and independence for Canada have often been baffled and mystified
by the problem of internal divisions within Canada. While the
essential fact of Canadian history in the past century is the
reduction of Canada to a colony of the United States, with a
consequent increase in regional inequalities, there is no denying
the existence of two nations within Canada, each with its own
language, culture, and aspirations. This reality must be incorporated
into the strategy of the New Democratic Party.
English Canada and Quebec
can share common institutions to the extent that they share
common purposes. So long as Canada is governed by those who
believe that the national policy should be limited to the passive
function of maintaining a peaceful and secure climate for foreign
investment, there can be no meaningful unity between English
and French Canadians. So long as the federal government refuses
to protect the country from economic and cultural domination,
English Canada is bound to appear to French Canadians simply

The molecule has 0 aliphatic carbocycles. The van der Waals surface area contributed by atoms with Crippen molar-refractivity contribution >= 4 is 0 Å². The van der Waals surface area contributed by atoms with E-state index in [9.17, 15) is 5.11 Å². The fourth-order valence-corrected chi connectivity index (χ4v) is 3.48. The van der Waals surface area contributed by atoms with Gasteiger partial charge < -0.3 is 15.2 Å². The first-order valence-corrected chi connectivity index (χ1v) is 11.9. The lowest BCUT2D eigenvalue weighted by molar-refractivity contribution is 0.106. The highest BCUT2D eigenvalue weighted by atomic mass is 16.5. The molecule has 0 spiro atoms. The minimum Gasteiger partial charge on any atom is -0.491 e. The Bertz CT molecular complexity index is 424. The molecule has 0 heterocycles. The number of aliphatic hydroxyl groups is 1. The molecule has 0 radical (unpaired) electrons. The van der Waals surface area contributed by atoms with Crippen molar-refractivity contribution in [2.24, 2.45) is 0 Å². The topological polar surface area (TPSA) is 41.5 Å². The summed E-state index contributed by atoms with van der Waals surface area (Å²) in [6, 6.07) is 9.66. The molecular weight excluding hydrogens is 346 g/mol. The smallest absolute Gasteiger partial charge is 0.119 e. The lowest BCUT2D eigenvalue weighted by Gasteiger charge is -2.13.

as part of the United States. An English Canada concerned with
its own national survival would create common aspirations that
would help to tie the two nations together once more.
Nor can the present
treatment of the constitutional issue in isolation from economic
and social forces that transcend the two nations be anything
but irrelevant. Politicians committed to the values and structure
of a capitalist society drafted our present constitution a century
ago. Constitutional change relevant to socialists must be based
on the needs of the people rather than the corporations and
must reflect the power of classes and groups excluded from effective
decision-making by the present system.
A united Canada is of
critical importance in pursuing a successful strategy against
the reality of American imperialism. Quebec's history and aspirations
must be allowed full expression and implementation in the conviction
that new ties will emerge from the common perception of "two
nations, one struggle". Socialists in English Canada must ally
themselves with socialists in Quebec in this common cause.
Central to the creation
of an independent socialist Canada is the strength and tradition
of the Canadian working class and the trade union movement.